- Next Wednesday the second reading on U.S. GDP for the third quarter will come out. Economists are expecting a robust pace of 3.2 percent on an annualized basis.
- U.S. construction spending for October will come out next Friday and is expected to grow 0.5 percent, up from September’s 0.3 percent.
- State and local governments are rushing to borrow before Congress enacts legislation that would pull subsidies from a major swath of the municipal-bond market by curbing refinancings and preventing businesses from issuing tax-exempt debt. The amount of sales scheduled over the next month has swelled to $19.5 billion, the most since October 2016, according to Bloomberg. That’s likely to weigh on prices for the remainder of the year as investors brace for a wave of new supply to hit the market.
- The longer the trend of a flattening yield curve continues, the more likely its effects could spread to bank earnings and the real economy. In the past, the yield curve has proven a reliable indicator of impending economic slumps when it inverts, with short rates exceeding longer-term yields. BMO Capital Markets strategists Ian Lyngen and Aaron Kohli wrote in a note Tuesday that the risk of an inverted curve next year is becoming "a real possibility," as the flattening trend persists.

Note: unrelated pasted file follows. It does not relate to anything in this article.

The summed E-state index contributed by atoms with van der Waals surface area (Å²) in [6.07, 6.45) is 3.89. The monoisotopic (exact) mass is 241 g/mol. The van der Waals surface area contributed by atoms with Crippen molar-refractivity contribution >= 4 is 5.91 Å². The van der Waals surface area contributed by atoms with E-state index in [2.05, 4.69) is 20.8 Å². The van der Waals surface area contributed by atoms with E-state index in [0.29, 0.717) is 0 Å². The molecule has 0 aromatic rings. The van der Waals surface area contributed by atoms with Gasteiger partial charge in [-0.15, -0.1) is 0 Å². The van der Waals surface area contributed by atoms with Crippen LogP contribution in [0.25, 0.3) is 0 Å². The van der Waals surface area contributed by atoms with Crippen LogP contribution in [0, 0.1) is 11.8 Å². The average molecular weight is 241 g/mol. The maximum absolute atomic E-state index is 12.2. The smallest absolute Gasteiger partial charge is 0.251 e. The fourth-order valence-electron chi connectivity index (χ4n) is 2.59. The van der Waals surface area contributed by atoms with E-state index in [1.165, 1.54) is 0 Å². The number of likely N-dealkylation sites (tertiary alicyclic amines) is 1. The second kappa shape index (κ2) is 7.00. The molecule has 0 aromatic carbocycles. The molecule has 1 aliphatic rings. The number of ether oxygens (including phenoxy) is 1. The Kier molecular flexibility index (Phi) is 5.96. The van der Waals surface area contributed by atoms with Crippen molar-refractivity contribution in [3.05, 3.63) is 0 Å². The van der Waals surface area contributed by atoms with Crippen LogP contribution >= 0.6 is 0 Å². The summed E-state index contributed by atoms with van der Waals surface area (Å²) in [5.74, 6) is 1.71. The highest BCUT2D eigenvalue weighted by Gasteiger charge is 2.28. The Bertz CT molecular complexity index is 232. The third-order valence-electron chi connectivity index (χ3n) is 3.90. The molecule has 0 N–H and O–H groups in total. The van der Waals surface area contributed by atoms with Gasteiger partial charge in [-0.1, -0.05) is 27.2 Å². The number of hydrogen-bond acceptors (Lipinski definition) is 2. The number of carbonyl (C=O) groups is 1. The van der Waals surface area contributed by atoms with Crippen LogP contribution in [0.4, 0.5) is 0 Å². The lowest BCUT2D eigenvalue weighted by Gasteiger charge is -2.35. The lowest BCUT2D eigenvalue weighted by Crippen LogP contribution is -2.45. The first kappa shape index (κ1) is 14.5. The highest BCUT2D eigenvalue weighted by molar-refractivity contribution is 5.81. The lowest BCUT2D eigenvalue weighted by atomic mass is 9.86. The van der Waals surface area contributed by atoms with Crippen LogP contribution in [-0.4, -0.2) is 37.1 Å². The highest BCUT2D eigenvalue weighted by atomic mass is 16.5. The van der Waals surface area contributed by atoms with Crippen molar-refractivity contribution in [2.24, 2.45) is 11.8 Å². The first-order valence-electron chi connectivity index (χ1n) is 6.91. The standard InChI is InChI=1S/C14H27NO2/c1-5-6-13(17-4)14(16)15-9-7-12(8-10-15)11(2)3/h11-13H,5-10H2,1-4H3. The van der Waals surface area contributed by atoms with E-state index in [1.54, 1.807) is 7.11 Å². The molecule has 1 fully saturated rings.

- U.S. credit card delinquencies are rising, which could be a red flag for consumer spending going forward.
This week spot gold closed at $1,288.59 down $5.61 per ounce, or 0.43 percent. Gold stocks, as measured by the NYSE Arca Gold Miners Index, ended the week higher by 0.60 percent. Junior-tiered stocks underperformed seniors for the week, as the S&P/TSX Venture Index sold off 0.76 percent. The U.S. Trade-Weighted Dollar continues its three-week slide, falling 0.94 percent.
|Nov-22||Initial Jobless Claims||240k||239k||252k|
|Nov-22||Durable Goods Orders||0.3%||-1.2%||2.2%|
|Nov-27||Hong Kong Exports YoY||--||--||9.4%|
|Nov-27||New Homes Sales||625k||--||667k|
|Nov-28||Conf. Board Consumer Confidence||123.8||--||125.9|
|Nov-29||Germany CPI Core YoY||1.7%||--||1.6%|
|Nov-29||GDP Annualized QoQ||3.2%||--||3.0%|